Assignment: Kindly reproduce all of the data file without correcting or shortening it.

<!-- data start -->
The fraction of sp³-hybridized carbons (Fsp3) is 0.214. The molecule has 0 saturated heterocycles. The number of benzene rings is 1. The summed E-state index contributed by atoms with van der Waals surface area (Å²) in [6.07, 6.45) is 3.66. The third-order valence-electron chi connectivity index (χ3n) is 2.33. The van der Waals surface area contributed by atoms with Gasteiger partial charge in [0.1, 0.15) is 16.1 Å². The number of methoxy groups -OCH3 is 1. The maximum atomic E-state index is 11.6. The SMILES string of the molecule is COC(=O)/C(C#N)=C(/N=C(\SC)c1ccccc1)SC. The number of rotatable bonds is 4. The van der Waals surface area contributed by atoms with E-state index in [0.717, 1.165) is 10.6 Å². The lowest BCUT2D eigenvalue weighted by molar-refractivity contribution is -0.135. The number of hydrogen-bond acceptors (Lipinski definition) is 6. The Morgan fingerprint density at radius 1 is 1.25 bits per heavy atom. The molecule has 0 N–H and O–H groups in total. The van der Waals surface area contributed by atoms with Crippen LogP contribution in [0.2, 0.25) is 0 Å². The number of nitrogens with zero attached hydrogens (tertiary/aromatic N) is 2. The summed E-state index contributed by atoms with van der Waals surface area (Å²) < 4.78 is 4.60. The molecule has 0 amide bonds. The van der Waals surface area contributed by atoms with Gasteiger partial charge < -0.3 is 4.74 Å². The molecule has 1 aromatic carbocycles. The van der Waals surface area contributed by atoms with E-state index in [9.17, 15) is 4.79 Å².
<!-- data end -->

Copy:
The fraction of sp³-hybridized carbons (Fsp3) is 0.214. The molecule has 0 saturated heterocycles. The number of benzene rings is 1. The summed E-state index contributed by atoms with van der Waals surface area (Å²) in [6.07, 6.45) is 3.66. The third-order valence-electron chi connectivity index (χ3n) is 2.33. The van der Waals surface area contributed by atoms with Gasteiger partial charge in [0.1, 0.15) is 16.1 Å². The number of methoxy groups -OCH3 is 1. The maximum atomic E-state index is 11.6. The SMILES string of the molecule is COC(=O)/C(C#N)=C(/N=C(\SC)c1ccccc1)SC. The number of rotatable bonds is 4. The van der Waals surface area contributed by atoms with E-state index in [0.717, 1.165) is 10.6 Å². The lowest BCUT2D eigenvalue weighted by molar-refractivity contribution is -0.135. The number of hydrogen-bond acceptors (Lipinski definition) is 6. The Morgan fingerprint density at radius 1 is 1.25 bits per heavy atom. The molecule has 0 N–H and O–H groups in total. The van der Waals surface area contributed by atoms with Crippen LogP contribution in [0.2, 0.25) is 0 Å². The number of nitrogens with zero attached hydrogens (tertiary/aromatic N) is 2. The summed E-state index contributed by atoms with van der Waals surface area (Å²) < 4.78 is 4.60. The molecule has 0 amide bonds. The van der Waals surface area contributed by atoms with Gasteiger partial charge < -0.3 is 4.74 Å². The molecule has 1 aromatic carbocycles. The van der Waals surface area contributed by atoms with E-state index in [9.17, 15) is 4.79 Å².